Friday, February 11, 2022

Review: Here Be Dragons by Susannah Lloyd

I stumbled across today's read and was immediately taken in when I saw the first page. This is a read that is intended for the preschool/kindergarten audience, but it will also grab slightly older ones with its silliness and poking-fun. Let's just say it's original and not what I expected. And that is a very good thing.

Ready to go on a dragon hunt with me? 

by Susannah Lloyd
Illustrated by Paddy Donnelly
Frances Lincoln Children's Books
Picture Book
41 pages
ages 3 to 6

This book is about a knight on a mission: to find and slay a dragon. The other knights have told him that there's no such thing as dragons, but he doesn't care. For he has a map, and the map says: 


He travels right to the spot marked ‘X’, past treasure, suspicious bones and many signs telling him to turn back. He wanders up and down a huge, spiky hill (the dragon's back) shouts into a burrow (the dragon's nose) and eventually walks into a cave (the dragon's mouth)… Will the hapless knight see the dragon before it's too late?! 

Young readers will love spotting the dragon in the background in this laugh-out-loud story from the author of This Book Can Read Your Mind.



Hunting an extremely fierce dragon gains hilarious fun with pokes and silliness at a knight, who, maybe, is in over his head.

This knight is going to prove the other knights wrong and find a true dragon (they say one doesn't exist). With his steed, he follows the usual clues to find a dragon. Somehow, he misses every single one...and much more. Even when the deadly beast is right in front of him, he can't seem to see it and may be gobbled right up.

If you're looking for soft and fuzzy and cushioned emotions, this book is not it. The dragon is dangerous. Very. And despite this horrifying creature, it still manages to steer clear of becoming scary...even for sensitive readers. Much of that is thanks to the pokes and prods of humor. The saying 'can't see the forest for the trees' sets this tale into overdrive and creates one hilarious scene after the other. Even when the dragon portrays his true terror, the entire thing takes a subtle and unexpected twist, leaving the silliness still in the spotlight.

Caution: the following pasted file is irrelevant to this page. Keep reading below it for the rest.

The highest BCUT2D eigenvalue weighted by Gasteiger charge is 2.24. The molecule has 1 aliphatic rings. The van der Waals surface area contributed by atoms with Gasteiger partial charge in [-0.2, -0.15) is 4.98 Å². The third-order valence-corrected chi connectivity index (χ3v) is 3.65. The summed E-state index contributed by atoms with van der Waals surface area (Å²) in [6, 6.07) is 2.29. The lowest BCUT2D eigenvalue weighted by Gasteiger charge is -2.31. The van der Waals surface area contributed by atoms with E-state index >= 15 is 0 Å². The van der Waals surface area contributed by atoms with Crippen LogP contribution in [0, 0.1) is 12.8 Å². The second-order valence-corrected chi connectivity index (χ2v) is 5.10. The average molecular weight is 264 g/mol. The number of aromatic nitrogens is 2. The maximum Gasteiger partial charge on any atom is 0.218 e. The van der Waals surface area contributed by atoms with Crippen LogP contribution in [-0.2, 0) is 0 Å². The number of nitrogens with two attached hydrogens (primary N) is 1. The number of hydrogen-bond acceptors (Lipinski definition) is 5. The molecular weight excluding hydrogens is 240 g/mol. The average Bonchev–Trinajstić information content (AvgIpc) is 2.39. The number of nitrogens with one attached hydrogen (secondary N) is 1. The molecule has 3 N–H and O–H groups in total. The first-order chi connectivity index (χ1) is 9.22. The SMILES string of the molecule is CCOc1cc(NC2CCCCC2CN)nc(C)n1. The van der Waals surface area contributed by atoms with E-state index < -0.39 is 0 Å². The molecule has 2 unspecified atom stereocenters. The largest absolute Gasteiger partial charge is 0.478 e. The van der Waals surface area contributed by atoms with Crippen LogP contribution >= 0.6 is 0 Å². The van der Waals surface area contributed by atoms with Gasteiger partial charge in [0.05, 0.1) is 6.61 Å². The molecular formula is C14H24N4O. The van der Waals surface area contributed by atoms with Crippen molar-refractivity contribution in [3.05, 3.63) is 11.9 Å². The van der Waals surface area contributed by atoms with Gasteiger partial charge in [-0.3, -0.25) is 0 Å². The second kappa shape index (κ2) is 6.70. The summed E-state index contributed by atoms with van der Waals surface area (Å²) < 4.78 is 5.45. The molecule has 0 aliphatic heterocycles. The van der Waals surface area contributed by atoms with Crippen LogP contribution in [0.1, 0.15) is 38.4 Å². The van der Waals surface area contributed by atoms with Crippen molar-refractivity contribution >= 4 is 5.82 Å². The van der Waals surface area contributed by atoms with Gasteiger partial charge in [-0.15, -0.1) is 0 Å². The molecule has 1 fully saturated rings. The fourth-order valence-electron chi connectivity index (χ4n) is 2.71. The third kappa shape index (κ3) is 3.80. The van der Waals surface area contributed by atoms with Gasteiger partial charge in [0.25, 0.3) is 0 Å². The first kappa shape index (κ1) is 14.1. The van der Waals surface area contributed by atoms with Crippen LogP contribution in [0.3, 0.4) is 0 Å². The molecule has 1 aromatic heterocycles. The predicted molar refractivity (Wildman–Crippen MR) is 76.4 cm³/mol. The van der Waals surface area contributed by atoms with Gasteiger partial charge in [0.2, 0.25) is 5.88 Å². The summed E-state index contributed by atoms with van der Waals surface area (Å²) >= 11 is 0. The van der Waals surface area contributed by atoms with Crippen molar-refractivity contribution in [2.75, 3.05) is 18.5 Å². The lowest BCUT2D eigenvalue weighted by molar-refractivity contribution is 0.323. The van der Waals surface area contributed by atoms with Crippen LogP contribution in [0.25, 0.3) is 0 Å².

The illustrations make this read. The text allows the knight's personality to shine as well as his thoughts. The writing is well done, throwing in a bit of 'knightly' language and, actually, steering toward audiences on the older end of the age range (4 to 6). The illustrations show the reality around the knight, and this is what will have listeners laughing at every page, and sometimes, just raising an eyebrow. The details are fun with lots to discover. Listeners coming back to explore on their own.

There are one or two messages cuddled up between the silliness. The first one follows the saying I mentioned above. There's a second one about the damsel in distress...but I'm not going to ruin any spoilers on that front.

This is a read which catches attention, holds it, and will have listeners coming back for more. It's original, draws more than a few laughs, and leaves with the lasting 'huh'. So, yep, I'm recommending it.

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